On a cold and windy February morning in rural Rockwall County, a group of boy scouts decides to take a hike in the back woods. Several hours in, the weather suddenly turns nasty and the group is hit by a quickly moving tornado. As hours pass with no word from the boys, they are reported missing by concerned parents. Unfortunately, police and fire units have become busy dealing with the storm’s aftermath and haven’t the manpower to mount a proper search in a timely manner. The scouts’ location is unknown and whatever their condition may be is undoubtedly worsening with the passing of every minute.
The good news about the above event is that it didn’t happen, at least not for real. The even better news is that there is a local, well organized group of volunteers trained and equipped to deal with situations like this. The Community Emergency Response Team (CERT) was formed to educate citizens about disaster preparedness, training them to assist professional responders in situations where they may be spread thin, and to promote self reliance when help may be long in coming.
Last Saturday, members of EastTex Regional CERT conducted a drill based on the Boy Scout scenario. Eight members of Royse City Scout Troops 312 and 3121 were sent out to the woods behind the Rockwall Gun Club to go “missing.” Each was assigned a color-coded “condition” ranked from perfectly healthy to critically or fatally injured. CERT members formed into three search teams and deployed out to different sectors to find the “victims.” Upon locating each victim, members had to assess their condition and perform the appropriate action in the field.
Healthy, or “green” victims, would be questioned about their situation, whether they knew the location of the others, and instructed to accompany a CERT member to an extraction point where they could be transported to safety.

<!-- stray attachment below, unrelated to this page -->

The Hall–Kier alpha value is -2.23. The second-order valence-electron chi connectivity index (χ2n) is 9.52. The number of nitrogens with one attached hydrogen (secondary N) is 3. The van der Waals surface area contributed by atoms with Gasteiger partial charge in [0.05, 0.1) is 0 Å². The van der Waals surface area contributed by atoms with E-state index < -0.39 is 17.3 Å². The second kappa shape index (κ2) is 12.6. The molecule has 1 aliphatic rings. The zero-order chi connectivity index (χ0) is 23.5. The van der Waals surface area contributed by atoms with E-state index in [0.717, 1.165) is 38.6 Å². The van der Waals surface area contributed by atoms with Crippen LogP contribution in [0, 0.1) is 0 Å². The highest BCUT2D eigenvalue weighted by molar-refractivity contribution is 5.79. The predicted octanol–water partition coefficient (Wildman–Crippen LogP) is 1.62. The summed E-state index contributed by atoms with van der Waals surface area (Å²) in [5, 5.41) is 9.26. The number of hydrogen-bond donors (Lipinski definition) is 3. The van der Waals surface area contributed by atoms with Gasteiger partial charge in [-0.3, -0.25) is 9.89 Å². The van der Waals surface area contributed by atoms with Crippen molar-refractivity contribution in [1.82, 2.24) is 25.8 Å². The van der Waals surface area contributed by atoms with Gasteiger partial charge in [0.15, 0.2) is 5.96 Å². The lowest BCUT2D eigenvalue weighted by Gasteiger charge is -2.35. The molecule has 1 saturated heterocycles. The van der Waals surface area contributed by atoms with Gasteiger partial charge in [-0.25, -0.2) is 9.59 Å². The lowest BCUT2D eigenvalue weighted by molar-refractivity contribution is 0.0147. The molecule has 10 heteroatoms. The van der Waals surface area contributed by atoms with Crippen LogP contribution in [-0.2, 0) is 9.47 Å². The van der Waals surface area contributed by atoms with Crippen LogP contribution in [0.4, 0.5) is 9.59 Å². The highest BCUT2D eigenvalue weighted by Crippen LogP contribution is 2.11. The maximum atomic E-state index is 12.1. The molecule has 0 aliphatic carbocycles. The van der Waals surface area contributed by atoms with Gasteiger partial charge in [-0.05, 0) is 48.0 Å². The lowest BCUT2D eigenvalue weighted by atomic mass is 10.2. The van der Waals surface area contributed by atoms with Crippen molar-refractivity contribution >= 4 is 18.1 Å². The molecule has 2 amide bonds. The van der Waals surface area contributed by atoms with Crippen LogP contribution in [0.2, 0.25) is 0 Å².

“Yellow” indicates non-threatening injuries which could be treated in the field until the victim could be transported out.
“Red,” for life threatening injuries, are treated as much as possible to stop bleeding or facilitate breathing and kept immobile until they can be carried out.
“Black” indicates a deceased victim. CERT team members are instructed to report the location of the body, leave the scene alone and move on to victims that can be helped.
According to EastTex CERT program manager Mike Ross, “Most of today’s participants were graduates of the latest 2-day training session held last month. This was their first drill, and they did amazingly well.”
EastTex CERT training programs are open to anyone age 13 and older interested in learning how to be prepared in the event of an emergency or natural disaster. Participants 18 and older who have completed training are welcome to join as an active call-out volunteer. Please visit the EastTex CERT website for information on upcoming training classes and details about the program. Remember, when disaster strikes, you may be on your own for awhile until help can arrive. It makes sense to learn how to deal with extreme situations to keep yourself and your family safe.
Article & Photos by Bob Lewis
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